The factored resistance is the product of a resistance factor (f) and the nominal resistance (specified strength), both of which are provided in CSA O86 for wood materials and connections. The resistance factor takes into account the variability of dimensions and material properties, workmanship, type of failure, and uncertainty in the prediction of resistance. The factored load effect is calculated in accordance with the NBC by multiplying the actual loads on the structure (specified loads) by load factors that account for the variability of the load.

No two samples of wood or any other material are exactly the same strength. In any manufacturing process, it is necessary to recognize that each manufactured piece will be unique. Loads, such as snow and wind, are also variable. Therefore, structural design must recognize that loads and resistances are really groups of data rather than single values. Like any group of data, there are statistical attributes such as mean, standard deviation, and coefficient of variation. The goal of design is to find a reasonable balance between reliability and factors such as economy and practicality.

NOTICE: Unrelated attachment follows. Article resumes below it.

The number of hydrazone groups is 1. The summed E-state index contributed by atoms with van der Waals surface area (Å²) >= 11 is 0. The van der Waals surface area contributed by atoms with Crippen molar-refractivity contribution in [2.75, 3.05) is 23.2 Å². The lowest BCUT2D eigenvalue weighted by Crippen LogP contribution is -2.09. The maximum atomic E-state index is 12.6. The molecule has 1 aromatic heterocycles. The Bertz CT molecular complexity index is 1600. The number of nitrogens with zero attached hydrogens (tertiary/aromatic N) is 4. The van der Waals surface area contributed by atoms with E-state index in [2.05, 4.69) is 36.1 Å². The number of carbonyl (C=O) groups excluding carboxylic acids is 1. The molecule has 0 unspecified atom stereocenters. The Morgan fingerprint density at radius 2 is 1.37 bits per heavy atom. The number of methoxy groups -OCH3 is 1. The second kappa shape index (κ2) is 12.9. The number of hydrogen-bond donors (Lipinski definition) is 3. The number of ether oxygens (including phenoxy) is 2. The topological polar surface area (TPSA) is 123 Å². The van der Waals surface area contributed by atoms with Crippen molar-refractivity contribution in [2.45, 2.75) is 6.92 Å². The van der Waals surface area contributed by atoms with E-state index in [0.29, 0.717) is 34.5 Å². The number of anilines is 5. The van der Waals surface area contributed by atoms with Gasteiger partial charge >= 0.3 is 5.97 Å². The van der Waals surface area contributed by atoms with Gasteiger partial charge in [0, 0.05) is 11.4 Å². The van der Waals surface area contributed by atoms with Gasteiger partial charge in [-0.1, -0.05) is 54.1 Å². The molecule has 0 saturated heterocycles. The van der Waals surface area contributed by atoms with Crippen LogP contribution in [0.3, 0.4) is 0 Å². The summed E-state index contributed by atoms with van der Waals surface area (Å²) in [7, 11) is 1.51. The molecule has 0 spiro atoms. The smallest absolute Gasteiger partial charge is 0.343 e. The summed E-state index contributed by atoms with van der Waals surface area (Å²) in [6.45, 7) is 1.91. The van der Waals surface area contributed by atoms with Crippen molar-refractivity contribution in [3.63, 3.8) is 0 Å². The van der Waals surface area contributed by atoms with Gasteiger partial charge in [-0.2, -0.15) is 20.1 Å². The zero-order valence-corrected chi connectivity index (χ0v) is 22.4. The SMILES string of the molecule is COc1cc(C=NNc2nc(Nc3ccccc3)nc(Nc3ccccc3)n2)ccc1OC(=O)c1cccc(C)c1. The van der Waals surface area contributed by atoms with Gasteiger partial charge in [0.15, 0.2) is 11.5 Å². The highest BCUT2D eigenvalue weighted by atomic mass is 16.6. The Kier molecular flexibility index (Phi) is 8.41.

The reliability of a structure depends on a variety of factors that can be categorized as follows:

  • external influences such as loads and temperature change;
  • modelling and analysis of the structure, code interpretations, design assumptions and other judgements which make up the design process;
  • strength and consistency of materials used in construction; and
  • quality of the construction process.

The LSD approach is to provide adequate resistance to certain limit states, namely strength and serviceability. Strength limit states refer to the maximum load-carrying capacity of the structure. Serviceability limit states are those that restrict the normal use and occupancy of the structure such as excessive deflection or vibration. A structure is considered to have failed or to be unfit for use when it reaches a limit state, beyond which its performance or use is impaired.

The limit states for wood design are classified into the following two categories: